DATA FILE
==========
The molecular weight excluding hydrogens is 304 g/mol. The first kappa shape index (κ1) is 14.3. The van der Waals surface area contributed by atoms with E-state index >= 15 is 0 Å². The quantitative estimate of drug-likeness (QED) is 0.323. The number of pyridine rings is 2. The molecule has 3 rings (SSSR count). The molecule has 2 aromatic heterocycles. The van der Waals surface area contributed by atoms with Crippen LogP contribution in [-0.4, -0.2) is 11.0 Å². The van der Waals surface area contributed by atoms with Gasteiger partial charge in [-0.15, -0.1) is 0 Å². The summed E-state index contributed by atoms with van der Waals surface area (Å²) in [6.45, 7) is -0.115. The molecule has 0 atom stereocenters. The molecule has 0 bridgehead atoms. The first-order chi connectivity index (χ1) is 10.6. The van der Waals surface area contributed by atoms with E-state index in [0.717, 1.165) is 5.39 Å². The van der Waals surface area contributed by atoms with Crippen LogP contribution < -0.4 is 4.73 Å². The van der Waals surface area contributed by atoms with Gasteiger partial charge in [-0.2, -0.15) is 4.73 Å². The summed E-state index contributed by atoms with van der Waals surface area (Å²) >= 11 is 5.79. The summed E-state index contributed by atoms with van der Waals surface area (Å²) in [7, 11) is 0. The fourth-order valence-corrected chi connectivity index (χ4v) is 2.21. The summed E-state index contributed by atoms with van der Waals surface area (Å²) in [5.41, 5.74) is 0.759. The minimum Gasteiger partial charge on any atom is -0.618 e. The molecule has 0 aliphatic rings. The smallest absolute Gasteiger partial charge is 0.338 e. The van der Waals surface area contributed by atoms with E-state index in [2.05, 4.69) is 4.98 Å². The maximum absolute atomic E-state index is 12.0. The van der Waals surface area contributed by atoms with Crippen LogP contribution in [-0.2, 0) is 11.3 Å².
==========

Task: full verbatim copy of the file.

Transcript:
The molecular weight excluding hydrogens is 304 g/mol. The first kappa shape index (κ1) is 14.3. The van der Waals surface area contributed by atoms with E-state index >= 15 is 0 Å². The quantitative estimate of drug-likeness (QED) is 0.323. The number of pyridine rings is 2. The molecule has 3 rings (SSSR count). The molecule has 2 aromatic heterocycles. The van der Waals surface area contributed by atoms with Crippen LogP contribution in [-0.4, -0.2) is 11.0 Å². The van der Waals surface area contributed by atoms with Gasteiger partial charge in [-0.15, -0.1) is 0 Å². The summed E-state index contributed by atoms with van der Waals surface area (Å²) in [6.45, 7) is -0.115. The molecule has 0 atom stereocenters. The molecule has 0 bridgehead atoms. The first-order chi connectivity index (χ1) is 10.6. The van der Waals surface area contributed by atoms with E-state index in [0.717, 1.165) is 5.39 Å². The van der Waals surface area contributed by atoms with Crippen LogP contribution < -0.4 is 4.73 Å². The van der Waals surface area contributed by atoms with Gasteiger partial charge in [-0.2, -0.15) is 4.73 Å². The summed E-state index contributed by atoms with van der Waals surface area (Å²) >= 11 is 5.79. The summed E-state index contributed by atoms with van der Waals surface area (Å²) in [7, 11) is 0. The fourth-order valence-corrected chi connectivity index (χ4v) is 2.21. The summed E-state index contributed by atoms with van der Waals surface area (Å²) in [5.41, 5.74) is 0.759. The minimum Gasteiger partial charge on any atom is -0.618 e. The molecule has 0 aliphatic rings. The smallest absolute Gasteiger partial charge is 0.338 e. The van der Waals surface area contributed by atoms with E-state index in [2.05, 4.69) is 4.98 Å². The maximum absolute atomic E-state index is 12.0. The van der Waals surface area contributed by atoms with Crippen LogP contribution in [-0.2, 0) is 11.3 Å².